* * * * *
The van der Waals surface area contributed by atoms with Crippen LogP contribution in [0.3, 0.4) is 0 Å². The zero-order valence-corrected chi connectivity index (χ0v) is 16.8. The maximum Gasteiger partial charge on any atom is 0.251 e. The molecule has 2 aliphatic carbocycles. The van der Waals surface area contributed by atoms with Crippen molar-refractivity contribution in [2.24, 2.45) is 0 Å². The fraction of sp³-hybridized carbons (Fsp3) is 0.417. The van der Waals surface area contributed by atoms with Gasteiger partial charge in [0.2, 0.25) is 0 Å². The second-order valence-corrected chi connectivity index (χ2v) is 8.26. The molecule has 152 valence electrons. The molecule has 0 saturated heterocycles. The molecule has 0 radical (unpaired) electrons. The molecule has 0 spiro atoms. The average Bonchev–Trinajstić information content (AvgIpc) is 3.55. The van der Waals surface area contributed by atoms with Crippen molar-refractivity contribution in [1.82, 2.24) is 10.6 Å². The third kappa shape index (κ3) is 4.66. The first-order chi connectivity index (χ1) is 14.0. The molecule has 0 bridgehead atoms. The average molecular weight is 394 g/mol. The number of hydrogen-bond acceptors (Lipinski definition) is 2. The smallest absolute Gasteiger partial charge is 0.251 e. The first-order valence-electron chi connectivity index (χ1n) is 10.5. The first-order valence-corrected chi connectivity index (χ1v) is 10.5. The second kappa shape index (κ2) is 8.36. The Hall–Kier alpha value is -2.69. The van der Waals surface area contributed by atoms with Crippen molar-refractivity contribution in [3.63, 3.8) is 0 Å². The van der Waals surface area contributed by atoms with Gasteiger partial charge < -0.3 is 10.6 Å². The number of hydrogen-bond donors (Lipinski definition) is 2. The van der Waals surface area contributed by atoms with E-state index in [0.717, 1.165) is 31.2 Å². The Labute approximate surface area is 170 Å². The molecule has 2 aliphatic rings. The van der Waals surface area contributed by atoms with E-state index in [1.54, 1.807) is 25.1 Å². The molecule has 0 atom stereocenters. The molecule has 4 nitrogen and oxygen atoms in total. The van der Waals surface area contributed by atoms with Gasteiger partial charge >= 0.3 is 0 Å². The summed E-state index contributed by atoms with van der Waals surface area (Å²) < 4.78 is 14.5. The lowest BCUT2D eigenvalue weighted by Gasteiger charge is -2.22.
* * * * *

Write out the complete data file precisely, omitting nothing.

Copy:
The van der Waals surface area contributed by atoms with Crippen LogP contribution in [0.3, 0.4) is 0 Å². The zero-order valence-corrected chi connectivity index (χ0v) is 16.8. The maximum Gasteiger partial charge on any atom is 0.251 e. The molecule has 2 aliphatic carbocycles. The van der Waals surface area contributed by atoms with Crippen molar-refractivity contribution in [2.24, 2.45) is 0 Å². The fraction of sp³-hybridized carbons (Fsp3) is 0.417. The van der Waals surface area contributed by atoms with Gasteiger partial charge in [0.2, 0.25) is 0 Å². The second-order valence-corrected chi connectivity index (χ2v) is 8.26. The molecule has 152 valence electrons. The molecule has 0 saturated heterocycles. The molecule has 0 radical (unpaired) electrons. The molecule has 0 spiro atoms. The average Bonchev–Trinajstić information content (AvgIpc) is 3.55. The van der Waals surface area contributed by atoms with Crippen molar-refractivity contribution in [1.82, 2.24) is 10.6 Å². The third kappa shape index (κ3) is 4.66. The first-order chi connectivity index (χ1) is 14.0. The molecule has 0 bridgehead atoms. The average molecular weight is 394 g/mol. The number of hydrogen-bond acceptors (Lipinski definition) is 2. The smallest absolute Gasteiger partial charge is 0.251 e. The first-order valence-electron chi connectivity index (χ1n) is 10.5. The first-order valence-corrected chi connectivity index (χ1v) is 10.5. The second kappa shape index (κ2) is 8.36. The Hall–Kier alpha value is -2.69. The van der Waals surface area contributed by atoms with Crippen molar-refractivity contribution in [3.63, 3.8) is 0 Å². The van der Waals surface area contributed by atoms with Gasteiger partial charge < -0.3 is 10.6 Å². The number of hydrogen-bond donors (Lipinski definition) is 2. The van der Waals surface area contributed by atoms with E-state index in [0.717, 1.165) is 31.2 Å². The Labute approximate surface area is 170 Å². The molecule has 2 aliphatic rings. The van der Waals surface area contributed by atoms with E-state index in [1.54, 1.807) is 25.1 Å². The molecule has 0 atom stereocenters. The molecule has 4 nitrogen and oxygen atoms in total. The van der Waals surface area contributed by atoms with Gasteiger partial charge >= 0.3 is 0 Å². The summed E-state index contributed by atoms with van der Waals surface area (Å²) < 4.78 is 14.5. The lowest BCUT2D eigenvalue weighted by Gasteiger charge is -2.22.